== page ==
Are you guilty of passive inaction?
HUH? What on earth is that?
Passive Inaction is seeing something wrong and not taking action to create change or stop the wrong. It’s seeing a child riding their bike too close to the road and not stopping to let the parents know. It’s watching someone be bullied and not stepping in. It’s listening to rumors and not speaking up to say “I don’t like gossip, can we change the subject”. It’s seeing a situation that is completely out of control and not speaking up because you don’t want to “get involved”.
How many of us are guilty of passive inaction? I would imagine that at some point in our lives we have all been guilty of this. I remember, quite clearly, one specific time I was. A neighbor was giving me a ride to his church to get food for Thanksgiving. During this ride he was telling very racist jokes that were making me feel disgusted. (I don’t like the “N” word at all) I felt trapped. Here was this “Christian” man kindly giving me a ride to get much needed food for my family, while at the same time offending my sense of humanity. I never said a word. I just grinned stupidly and prayed the ride would soon be over.
In this case my passive inaction was probably in my own best interest and I convinced myself it was out of a sense of being polite. My action may not have changed anything except his willingness to have me in his vehicle and my inaction only served to pain me for a short ride. However, I have never forgotten that day. I have never stopped feeling like I should have said something.
Another time I was passively inactive I simply thank heavens that nothing bad came of it. I was driving to the store and I was in a bit of a rush. I saw a very young, maybe 3 or 4 years old, child riding his bike outside his fenced in yard very near the road with no adult in sight. I had a feeling he was not supposed to be out there and that the parents did not know. I thought about stopping but instead kept driving. This was passive inaction.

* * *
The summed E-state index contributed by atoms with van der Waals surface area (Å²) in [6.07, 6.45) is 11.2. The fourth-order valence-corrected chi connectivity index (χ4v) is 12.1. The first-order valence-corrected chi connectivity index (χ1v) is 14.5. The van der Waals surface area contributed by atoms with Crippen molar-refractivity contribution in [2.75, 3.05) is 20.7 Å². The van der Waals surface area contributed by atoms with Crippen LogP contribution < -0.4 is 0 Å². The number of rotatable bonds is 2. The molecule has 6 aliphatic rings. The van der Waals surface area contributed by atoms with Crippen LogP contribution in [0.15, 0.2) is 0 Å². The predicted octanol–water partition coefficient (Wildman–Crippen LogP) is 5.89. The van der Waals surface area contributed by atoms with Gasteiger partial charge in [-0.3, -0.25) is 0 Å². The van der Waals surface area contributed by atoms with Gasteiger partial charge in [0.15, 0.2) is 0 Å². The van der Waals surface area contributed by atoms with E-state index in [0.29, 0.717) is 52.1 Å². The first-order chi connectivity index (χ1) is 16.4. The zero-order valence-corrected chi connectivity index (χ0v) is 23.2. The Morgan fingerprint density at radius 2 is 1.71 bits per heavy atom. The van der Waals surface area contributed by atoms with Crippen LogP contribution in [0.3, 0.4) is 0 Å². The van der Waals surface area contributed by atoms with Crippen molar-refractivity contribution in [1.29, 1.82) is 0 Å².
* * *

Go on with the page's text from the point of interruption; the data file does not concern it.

ME! This woman who has lost a child in a very similar situation, kept driving. As I entered the store I was already berating myself for not stopping. I rushed through my list, forgetting several items, and headed home. On the drive back the boy was no longer out there, but I still felt I needed to stop. Nervously I pulled into the drive, got out of my car, and walked to the door. After knocking, a young man answered and I explained my reason for being there. The young man was the little boy’s uncle and was babysitting. He hadn’t known the child had been so near the road and thanked me. I don’t know if my stopping made any difference but I know if I didn’t stop and something had happened to that child I would never forgive myself.
Most people don’t want to get involved. Most people don’t want to upset the stranger, neighbor, friend, and speak up. As my mother used to say so often “Don’t rock the boat, Tracy.” But I’m a boat rocker! I cannot sit by and watch as bad things transpire. I’m the girl who says “I don’t want to hear your negative words about him/her.” I’m the girl who freaks out if you use the “N” word in front of me. I’m the girl who stops to help the stranger or warn a parent of potential danger. I’m the girl who grabs the child out of harms way and then looks for their parent.
Have I been guilty of passive inaction? Of course I have. We all have, no matter how good our intentions might be. I don’t forget those times though and I use them to fuel my courage for the next time I need to speak up, warn, help, or reach out.